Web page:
Tyler Boyd, left, watches as his mother Tonya Payne puts her signature on his letter of intent to play football for the University of Pittsburgh.
Terrish Webb, a member of the Clairton High School football team, signs his letter of intent to play for the University of Pittsburgh.
Coach Paul Chryst discusses his 23-player Class of 2013 with the media Wednesday afternoon.
By Sam Werner Pittsburgh Post-Gazette
One of the long-term repercussions of the coaching changes that have plagued Pitt the past three years is holes in the roster, some at crucial positions.
The Panthers went a long way toward filling some of those Wednesday, and coach Paul Chryst took a step toward establishing what he wants the identity of his team to be.
Twenty-three high school seniors signed national letters of intent Wednesday to play for Pitt, the first day seniors could officially join the teams they have been verbally committed to for months. They will join the four players that enrolled at Pitt in January to make up the 27-man freshman class of 2013.
After signing 16 players last year, this class was aimed at rebuilding the depth on Pitt's roster, specifically along the offensive and defensive lines.
"We always want to be able to be as close to 85 [the NCAA limit] as you can with scholarships," Chryst said. "I think we ended up dressing 53 guys at the bowl game. That's not what you want. You want to have depth and build depth, and so I think it worked out pretty well."
The class got a late boost Wednesday morning when Clairton receiver Tyler Boyd re-affirmed his verbal commitment to Pitt and signed his letter of intent. Boyd verbally committed to Pitt in early January, but his destination was up in the air after he took official visits to Tennessee and West Virginia the past few weeks.
He made it official with Pitt at a news conference Wednesday at Clairton High School, where he signed his letter of intent alongside teammates Terrish Webb and Titus Howard, who also signed for Pitt.
"The one thing about Tyler that you appreciate is that we knew what was going on," Chryst said. "There was good dialogue."
Boyd said the visits made him reconsider his decision, but he decided Tuesday night to stick with the Panthers.
"I started to get confused because schools were telling me everything I wanted to hear," Boyd said. "I had to sit down with my family and these boys, talk about the pros and cons. This was the strongest pro of the whole situation about the situation, so I had to ride it out with my brothers."
Boyd also spoke highly of his relationship with Belle Vernon offensive tackle Dorian Johnson, the highest-rated player to sign Wednesday with Pitt.
Johnson, the first Rivals.com five-star player to sign with Pitt since Jonathan Baldwin in 2008, was one of five offensive linemen the Panthers took this year.
While most will likely redshirt as freshmen, they should begin providing depth at a position where it was sorely lacking last season.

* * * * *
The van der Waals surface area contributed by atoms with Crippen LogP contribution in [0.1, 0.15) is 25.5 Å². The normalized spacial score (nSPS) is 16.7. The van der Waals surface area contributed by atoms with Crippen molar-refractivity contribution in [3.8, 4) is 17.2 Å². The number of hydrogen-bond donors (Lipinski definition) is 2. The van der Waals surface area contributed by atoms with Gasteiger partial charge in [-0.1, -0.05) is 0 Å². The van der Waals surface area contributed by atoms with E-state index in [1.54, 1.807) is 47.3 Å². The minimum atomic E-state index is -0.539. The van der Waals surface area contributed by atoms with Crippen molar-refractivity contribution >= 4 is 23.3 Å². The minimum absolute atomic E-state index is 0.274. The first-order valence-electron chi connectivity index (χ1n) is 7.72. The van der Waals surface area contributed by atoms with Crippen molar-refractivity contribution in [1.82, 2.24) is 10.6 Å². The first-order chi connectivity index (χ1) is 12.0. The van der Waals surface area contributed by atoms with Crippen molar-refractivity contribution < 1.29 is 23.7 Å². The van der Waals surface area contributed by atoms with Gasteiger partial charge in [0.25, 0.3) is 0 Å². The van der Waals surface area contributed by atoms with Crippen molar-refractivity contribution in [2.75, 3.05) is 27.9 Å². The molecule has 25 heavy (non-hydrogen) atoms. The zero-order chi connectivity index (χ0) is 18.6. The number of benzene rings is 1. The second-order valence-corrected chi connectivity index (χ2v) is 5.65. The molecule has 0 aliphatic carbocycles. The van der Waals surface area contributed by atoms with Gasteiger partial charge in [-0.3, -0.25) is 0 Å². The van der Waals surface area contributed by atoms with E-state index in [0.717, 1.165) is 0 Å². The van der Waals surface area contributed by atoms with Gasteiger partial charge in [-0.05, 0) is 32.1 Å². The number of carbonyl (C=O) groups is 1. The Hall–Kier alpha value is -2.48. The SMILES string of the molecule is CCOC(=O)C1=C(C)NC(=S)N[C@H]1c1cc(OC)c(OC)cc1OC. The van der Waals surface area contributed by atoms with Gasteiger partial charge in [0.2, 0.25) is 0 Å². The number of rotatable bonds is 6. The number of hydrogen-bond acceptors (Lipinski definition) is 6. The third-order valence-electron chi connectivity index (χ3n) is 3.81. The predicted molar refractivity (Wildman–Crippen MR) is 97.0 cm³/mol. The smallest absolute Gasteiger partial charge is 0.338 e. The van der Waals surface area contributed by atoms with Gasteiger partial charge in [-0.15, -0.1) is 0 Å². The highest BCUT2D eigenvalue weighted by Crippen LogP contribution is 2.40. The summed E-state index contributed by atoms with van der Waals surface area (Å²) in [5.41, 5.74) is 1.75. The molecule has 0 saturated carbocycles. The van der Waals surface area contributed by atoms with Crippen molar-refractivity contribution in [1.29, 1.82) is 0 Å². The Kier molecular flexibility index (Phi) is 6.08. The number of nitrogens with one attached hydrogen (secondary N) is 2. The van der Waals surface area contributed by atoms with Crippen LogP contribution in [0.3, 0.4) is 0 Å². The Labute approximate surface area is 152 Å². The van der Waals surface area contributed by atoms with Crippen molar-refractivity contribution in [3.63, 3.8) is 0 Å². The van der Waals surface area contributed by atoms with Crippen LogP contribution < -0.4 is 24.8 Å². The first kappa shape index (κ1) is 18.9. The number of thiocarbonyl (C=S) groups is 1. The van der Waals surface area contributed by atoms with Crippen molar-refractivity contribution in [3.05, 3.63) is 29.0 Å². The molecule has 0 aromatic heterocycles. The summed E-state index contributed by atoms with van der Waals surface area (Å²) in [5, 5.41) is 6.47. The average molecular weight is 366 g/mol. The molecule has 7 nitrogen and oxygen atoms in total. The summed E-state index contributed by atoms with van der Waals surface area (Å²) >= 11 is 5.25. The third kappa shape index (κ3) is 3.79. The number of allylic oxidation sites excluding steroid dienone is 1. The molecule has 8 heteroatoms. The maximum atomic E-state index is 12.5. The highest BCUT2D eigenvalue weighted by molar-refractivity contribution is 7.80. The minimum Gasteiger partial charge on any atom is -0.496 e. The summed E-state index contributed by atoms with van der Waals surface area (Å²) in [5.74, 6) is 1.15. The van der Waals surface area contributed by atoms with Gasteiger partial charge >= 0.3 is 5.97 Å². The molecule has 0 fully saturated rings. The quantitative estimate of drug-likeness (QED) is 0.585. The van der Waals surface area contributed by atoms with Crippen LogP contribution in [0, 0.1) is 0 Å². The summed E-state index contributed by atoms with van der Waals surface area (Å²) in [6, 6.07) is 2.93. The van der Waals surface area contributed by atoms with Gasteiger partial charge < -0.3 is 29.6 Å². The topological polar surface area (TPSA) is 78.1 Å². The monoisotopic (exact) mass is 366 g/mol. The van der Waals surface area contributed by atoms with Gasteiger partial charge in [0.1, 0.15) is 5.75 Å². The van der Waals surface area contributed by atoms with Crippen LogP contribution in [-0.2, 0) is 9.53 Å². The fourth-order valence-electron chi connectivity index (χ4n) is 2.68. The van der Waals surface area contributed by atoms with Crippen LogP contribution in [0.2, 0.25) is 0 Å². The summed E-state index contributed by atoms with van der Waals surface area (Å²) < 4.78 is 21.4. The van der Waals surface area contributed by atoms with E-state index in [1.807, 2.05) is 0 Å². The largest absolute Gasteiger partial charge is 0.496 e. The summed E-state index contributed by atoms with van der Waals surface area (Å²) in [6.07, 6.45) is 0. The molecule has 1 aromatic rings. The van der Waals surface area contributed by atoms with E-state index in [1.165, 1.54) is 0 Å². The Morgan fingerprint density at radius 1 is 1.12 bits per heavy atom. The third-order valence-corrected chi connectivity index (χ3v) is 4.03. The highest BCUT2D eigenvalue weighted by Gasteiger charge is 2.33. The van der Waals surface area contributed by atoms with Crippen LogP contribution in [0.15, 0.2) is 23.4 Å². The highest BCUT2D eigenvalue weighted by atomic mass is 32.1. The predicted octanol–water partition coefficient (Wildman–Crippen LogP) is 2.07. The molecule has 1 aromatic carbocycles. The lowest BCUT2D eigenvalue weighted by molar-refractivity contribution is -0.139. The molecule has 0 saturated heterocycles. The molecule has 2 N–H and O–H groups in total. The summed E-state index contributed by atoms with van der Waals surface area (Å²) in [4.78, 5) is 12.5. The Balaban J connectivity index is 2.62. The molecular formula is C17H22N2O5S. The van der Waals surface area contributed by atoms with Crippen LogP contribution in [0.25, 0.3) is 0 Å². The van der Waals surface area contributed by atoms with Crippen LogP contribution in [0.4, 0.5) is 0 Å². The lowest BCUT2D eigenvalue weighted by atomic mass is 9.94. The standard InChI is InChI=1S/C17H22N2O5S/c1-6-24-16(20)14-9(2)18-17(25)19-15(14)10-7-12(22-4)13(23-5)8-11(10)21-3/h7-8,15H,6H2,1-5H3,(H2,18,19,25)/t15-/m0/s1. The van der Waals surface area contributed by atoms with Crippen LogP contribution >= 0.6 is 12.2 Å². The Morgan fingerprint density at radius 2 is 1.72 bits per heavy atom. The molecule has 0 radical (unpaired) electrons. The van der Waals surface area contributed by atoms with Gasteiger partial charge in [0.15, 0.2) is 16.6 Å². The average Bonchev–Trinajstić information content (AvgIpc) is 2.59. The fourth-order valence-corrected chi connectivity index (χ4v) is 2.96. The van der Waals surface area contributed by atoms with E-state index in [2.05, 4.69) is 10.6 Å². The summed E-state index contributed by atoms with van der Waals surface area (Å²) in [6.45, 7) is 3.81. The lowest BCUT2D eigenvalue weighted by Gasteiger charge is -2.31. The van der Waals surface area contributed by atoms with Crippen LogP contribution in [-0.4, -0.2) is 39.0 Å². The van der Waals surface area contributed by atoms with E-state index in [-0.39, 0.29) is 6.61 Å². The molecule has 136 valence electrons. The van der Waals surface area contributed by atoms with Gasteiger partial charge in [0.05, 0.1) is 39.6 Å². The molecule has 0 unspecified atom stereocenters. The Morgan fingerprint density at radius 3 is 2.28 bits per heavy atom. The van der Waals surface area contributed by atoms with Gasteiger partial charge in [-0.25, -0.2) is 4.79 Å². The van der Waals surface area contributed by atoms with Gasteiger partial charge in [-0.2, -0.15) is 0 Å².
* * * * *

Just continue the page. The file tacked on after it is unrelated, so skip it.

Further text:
Chryst said one of Pitt's goals in this recruiting class was "getting bigger," and the offensive linemen are a perfect example. The five linemen come in at an average of 6 feet 5 and 298 pounds.
"To do what we want to do, if we're going to try to establish a pro-style running game, we want to make sure that we have the mass to do it," offensive line coach Jim Hueber said. "There's no other way around it."
Offensive line recruiting and development was a big part of Chryst's success at Wisconsin, but he pointed out that winning in the trenches was a hallmark of most successful football teams, no matter where they are or what style they run.
"You can't keep recruiting five offensive linemen in every class, you'd have too many," Chryst said.
"But, at the same time, if we were going to err, we wanted to err in the [offensive] line and [defensive] line."
Chryst stayed true to his stated model of keeping local talent home, with 13 Pennsylvania players in the class. In addition to Johnson and the three Clairton players, the class includes three other WPIAL players: South Fayette receiver Zach Challingsworth, Gateway fullback Jaymar Parrish and Seton-LaSalle tight end Scott Orndoff, one of the four early enrollees.
The Panthers signed two players -- receiver Jester Weah and linebacker Zach Poker -- from Chryst's home state of Wisconsin, and even landed defensive tackle Jeremiah Taleni from Hawaii, thanks to defensive line coach and Hawaii native Inoke Breckterfield.
"We've got the whole gamut, guys that were highly recruited and guys that services or experts would say not highly recruited," Chryst said. "But each one of them adds tremendous value to us and that's, to me, what's exciting."
Pitt's class is rated 33rd nationally by Rivals.com and 22nd in the country by Scout.com.
Rivals has the Panthers with the sixth-best recruiting class in the ACC, Pitt's new conference home in 2013, but Scout ranks it as third best.